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E: "The happy-go-lucky attitude of American and British financiers are not mindful about the dangers in tweaking the Dragon's tail."

During the frantic drive to develop the atomic bomb in WW2, a number of American scientists were witnessing a demonstration put on by one of the scientists. It consisted of manually closing the gap between two chunks of fissible uranium with a prying screwdriver, when the experimenter slipped and the gap closed too far, resulting in the air around the metal turning blue. This ionized air indicated that the uranium chunks had reached near critical mass before the experimenter reacted to separate them again. Several observers and the experimenter died later from the radiation effects.

This story appeared many years ago in Readers Digest. It was titled 'Tickling the Dragon's Tail'.


I live in Finland. GE has started to hawk instant loans through TV ads, you can get a loan from € 2.000 to 50.000 euros instantly...

I suspect Carlyle has been looted of its funds. It used to be at the cutting edge of the dirty business. Now the Bushes, Majors et al have probably bailed a long time ago. Not too long ago they allowed the Arabs, I believe Dubai, to by a share for a few billions, just in time for the collapse.

I wonder if the Arabs truly are that naive. People like Prince Bendar certainly know how the game is played. If they think the US has begun to swindle them out of huge sums of money it will be interesting to see how they react. They can make life for the US in the ME region very very uncomfortable, that is for sure. Indirectly of course. Not to say if they squeeze oil production even further to get their money back leading to even higher oil prices...


Building an economy on high finance was intended to be complex, incomprehensible to many insiders and designed to stay that way - Of Human Bondage. But that was relevant only on the road to the mess we're now in. One only needs to know how a confidence game works going forward. The NY Observer wrote an article about Elaine's former hood called "The Creative Crescent in a Drought". They lament the exodus of artists and writers because both the boom and prices are unrelentingly up (i.e., get in and buy while you still can). Yet, the news is pouring out about growing foreclosures in Brooklyn and home owners in the Hamptons that haven't made mortgage payments for a year. My all time favorite is actually a local furniture operation where I live that runs TV ads incessantly hawking "make no payments until 2010" and "pay no interest until 2014" - while never showing a stick of furniture. Hell, they aren't in the furniture business stupid! They're in the "terms" business!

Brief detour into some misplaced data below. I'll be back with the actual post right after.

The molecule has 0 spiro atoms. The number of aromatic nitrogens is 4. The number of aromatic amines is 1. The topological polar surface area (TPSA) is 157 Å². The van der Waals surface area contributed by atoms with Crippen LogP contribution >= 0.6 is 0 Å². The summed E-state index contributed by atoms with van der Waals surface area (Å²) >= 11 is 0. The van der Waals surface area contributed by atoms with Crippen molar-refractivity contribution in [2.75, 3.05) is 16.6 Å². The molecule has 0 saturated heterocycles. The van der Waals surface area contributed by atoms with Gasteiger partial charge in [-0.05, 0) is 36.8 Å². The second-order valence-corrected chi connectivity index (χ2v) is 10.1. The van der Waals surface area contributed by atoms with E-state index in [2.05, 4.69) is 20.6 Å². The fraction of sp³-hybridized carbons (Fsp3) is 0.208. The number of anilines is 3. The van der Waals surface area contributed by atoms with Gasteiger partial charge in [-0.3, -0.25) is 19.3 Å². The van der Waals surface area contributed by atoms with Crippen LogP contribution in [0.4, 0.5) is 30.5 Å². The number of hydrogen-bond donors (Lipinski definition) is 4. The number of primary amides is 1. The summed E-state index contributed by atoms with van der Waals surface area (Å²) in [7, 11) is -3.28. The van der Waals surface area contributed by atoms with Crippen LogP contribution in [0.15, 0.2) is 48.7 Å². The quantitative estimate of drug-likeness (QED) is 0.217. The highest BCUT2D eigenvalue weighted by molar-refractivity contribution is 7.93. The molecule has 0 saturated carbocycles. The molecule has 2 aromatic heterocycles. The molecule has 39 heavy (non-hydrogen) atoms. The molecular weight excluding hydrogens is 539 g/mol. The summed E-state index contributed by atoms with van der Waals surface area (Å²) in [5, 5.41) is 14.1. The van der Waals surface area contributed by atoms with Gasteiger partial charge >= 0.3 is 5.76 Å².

I sense the game shifts to who is to blame for the debacle. Exactly who: spilled the beans, pulled a rabbit out of the hat, let the cookie crumble, walked whistling past the graveyard, showed their cards, spit into the wind, opened Pandora's Box, put the cart before the horse, let the cat out of the bag, yanked on the Wizard's curtain, let the shit hit the fan and walked on their grandmother's grave. Some troll on another site called bloggers and honest analysts cheap shots to our time honored system who are below the belt, sucker punching us. He wisely counsels that fallacious beliefs and misplaced priorities are our collective bread and butter without breaking into a sweat. Now, everything from fast food to weight loss centers has to worry about rising food costs affecting peoples' ability to afford to stay fat. The service economy of the unneeded and unwanted is a frightening thing. A great many people have hitched their career wagons to non-essential consumption and lifestyles.